'Crap!' He spits back my pathetic attempt at justification with the vehemence it deserves. 'It's the White House Toby, we only do complicated, so don't suddenly start telling me you're pitching out of your league.' I try again, searching for an excuse that he might find more acceptable.
'It's CJ.' I say as though that explains everything, and in fact, a little of his anger and frustration does fade away.
'Indeed it is my friend, so don't screw up.'
The voice in my head provides a discourse on Sinatra as I cross town. I'd like to say I wasn't the one who stored away the memory of every late night drinking session CJ and I have shared over the last three years that had his greatest hits for background noise - but it wouldn't be true. Just as it wouldn't be true to deny the hurried and startling dance to "New York New York" at the inaugural ball a lifetime or two ago. A dance that in many ways answered all of the questions I'd spent years carefully not asking.
"One for my baby" slips through my mind and I think about a bar and one more for the road, but I keep driving because I don't want this to be one of the many nights when my courage fails me.
Josh found her... he doesn't talk about it much, or at least he doesn't to me. But I know he went into her office and found her on the couch and I know that when he found her she was having problems breathing. He didn't lose his cool, something for which I'm profoundly grateful, he called Lilly to see where the First Lady was, and when she proved to be out of town he called the President's personal physician and asked his advice. It was all handled with the speed and minimum of fuss that this administration is sometimes capable of and within half an hour CJ was in a car, going home with a bundle of medication and strict instructions not to come back until she was completely well. It wasn't until she was safely out of the door that the rest of us decided to fall apart.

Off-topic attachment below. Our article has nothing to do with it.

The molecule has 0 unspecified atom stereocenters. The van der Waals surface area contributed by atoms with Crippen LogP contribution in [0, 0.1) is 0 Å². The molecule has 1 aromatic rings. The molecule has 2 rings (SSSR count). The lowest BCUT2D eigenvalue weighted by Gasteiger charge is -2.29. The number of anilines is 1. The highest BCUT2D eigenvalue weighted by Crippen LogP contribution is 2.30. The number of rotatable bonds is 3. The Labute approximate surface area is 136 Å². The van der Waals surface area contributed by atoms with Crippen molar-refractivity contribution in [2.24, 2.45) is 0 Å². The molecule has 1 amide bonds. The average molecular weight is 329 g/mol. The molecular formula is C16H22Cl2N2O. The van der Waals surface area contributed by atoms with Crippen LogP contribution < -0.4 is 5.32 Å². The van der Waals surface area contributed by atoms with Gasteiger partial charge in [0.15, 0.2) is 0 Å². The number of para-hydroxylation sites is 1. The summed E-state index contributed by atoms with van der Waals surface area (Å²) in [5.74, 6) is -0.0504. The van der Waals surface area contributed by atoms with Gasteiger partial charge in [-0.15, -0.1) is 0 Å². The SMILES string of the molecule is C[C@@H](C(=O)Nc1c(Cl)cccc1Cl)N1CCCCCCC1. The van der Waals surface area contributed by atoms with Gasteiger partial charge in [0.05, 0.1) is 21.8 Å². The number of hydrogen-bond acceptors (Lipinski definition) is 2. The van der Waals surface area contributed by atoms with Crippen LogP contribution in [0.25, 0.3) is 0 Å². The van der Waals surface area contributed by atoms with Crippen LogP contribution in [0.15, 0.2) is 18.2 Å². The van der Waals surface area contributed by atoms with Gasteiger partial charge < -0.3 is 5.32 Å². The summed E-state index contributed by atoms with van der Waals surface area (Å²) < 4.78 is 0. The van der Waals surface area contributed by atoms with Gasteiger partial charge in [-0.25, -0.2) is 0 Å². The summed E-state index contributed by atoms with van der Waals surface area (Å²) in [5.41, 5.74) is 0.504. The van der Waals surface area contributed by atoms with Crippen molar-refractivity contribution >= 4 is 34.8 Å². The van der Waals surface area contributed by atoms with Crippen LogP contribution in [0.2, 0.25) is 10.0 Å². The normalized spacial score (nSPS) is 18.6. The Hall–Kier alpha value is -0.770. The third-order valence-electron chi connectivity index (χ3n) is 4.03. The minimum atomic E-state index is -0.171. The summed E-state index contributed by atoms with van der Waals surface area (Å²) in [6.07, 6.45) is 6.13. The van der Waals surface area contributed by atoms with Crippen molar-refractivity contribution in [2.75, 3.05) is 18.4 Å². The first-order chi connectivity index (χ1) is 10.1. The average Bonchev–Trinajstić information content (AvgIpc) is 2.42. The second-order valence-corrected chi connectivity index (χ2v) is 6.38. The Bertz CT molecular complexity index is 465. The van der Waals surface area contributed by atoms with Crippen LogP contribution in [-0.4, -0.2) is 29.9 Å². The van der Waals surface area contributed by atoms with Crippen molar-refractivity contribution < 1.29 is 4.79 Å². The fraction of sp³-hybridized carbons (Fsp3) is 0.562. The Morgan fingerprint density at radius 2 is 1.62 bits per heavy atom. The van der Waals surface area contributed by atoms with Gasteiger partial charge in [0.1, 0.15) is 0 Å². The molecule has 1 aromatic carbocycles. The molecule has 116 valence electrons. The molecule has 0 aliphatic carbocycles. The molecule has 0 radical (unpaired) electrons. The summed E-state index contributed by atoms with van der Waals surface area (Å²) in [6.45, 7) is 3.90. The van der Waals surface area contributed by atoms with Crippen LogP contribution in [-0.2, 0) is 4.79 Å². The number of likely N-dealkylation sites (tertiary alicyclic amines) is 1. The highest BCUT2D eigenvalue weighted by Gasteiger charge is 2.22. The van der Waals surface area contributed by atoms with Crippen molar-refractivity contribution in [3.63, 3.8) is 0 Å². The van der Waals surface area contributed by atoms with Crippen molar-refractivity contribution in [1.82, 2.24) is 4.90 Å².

It's the silence more than anything - its as though we're all suddenly too scared to say anything to each other in case we all start shouting. We know it wasn't deliberate, that we didn't set out to make her ill, but it's the fact that it happened almost in front of us that has us the most scared. I don't think any of us intended to let running the country cost us our humanity.
As I park outside her building the voice in my head is singing along to "The Lady is a Tramp" it's a little off key, a little husky, and as the song gets to the line about "she never bothers with people she'd hate" she stops singing and starts laughing. Its good to know I've gone mad without losing my sense of irony, or is that I've gone mad and found CJ's sense of irony.
I carefully don't think about what I'm going to say, because I think this is one of the moments in my life that ought to be unscripted. But as I climb the stairs to her apartment each step becomes harder, as though I am scaling a mountain without additional oxygen. I know the man I was two days ago would be turning around and walking away from this just about now. Or going back to his car and using his cell phone to have a conversation with CJ about nothing in particular. I don't know if it is the voice in my head that has me set on a different path or the fear that I realised belatedly I was growing too accustomed to, but I do know that the voice is quiet now, for the first time in days and I'm not sure that I like the idea of being so suddenly alone.
When I reach the third floor landing I realise that the door to CJ's apartment is open and she is leaning against it, watching me. I don't know if someone tipped her off, or if she saw me out of her window, and I don't think this is exactly the moment to ask. I duck her gaze as I wander towards her, trying to invest in this moment a casualness it is impossible for me to feel. I stop in front of her, hands pushed deep into my pockets, fighting the urge to fidget like a schoolboy under her scrutiny.
'Well,' she says at last, 'you took you time getting here.' I flick my eyes in her direction, and catch the beginning of a smile curving across her mouth.
'The traffic was lousy,' I growl back, feeling my shoulders drop as though I have been carrying a huge weight on them for the past two days.
'OK.' She is still looking at me with what is frankly, a smug grin, and although she looks more rested, and certainly less haunted than of late, I am extremely aware of how weak she must still be.
'I've been watching tapes,' I say quietly and see the movement of her head as she tries to work out what I'm getting at. 'I had Ginger pull the tapes of your briefings for the last two months, you were getting more and more ill - and we didn't notice - and yet when I watched the video it was right there.'
'You know they say hindsight is 20/20 vision,' she comments and I wonder if she is talking about more than her illness, 'Toby, you took your time getting here - but you are here. Do you really want to stand on my doorstep talking about my illness and wallowing in guilt?'
I don't - and we both know this and although the voice in my head is gone, I catch the distinct strains of "Accentuate the Positive" as I follow her inside.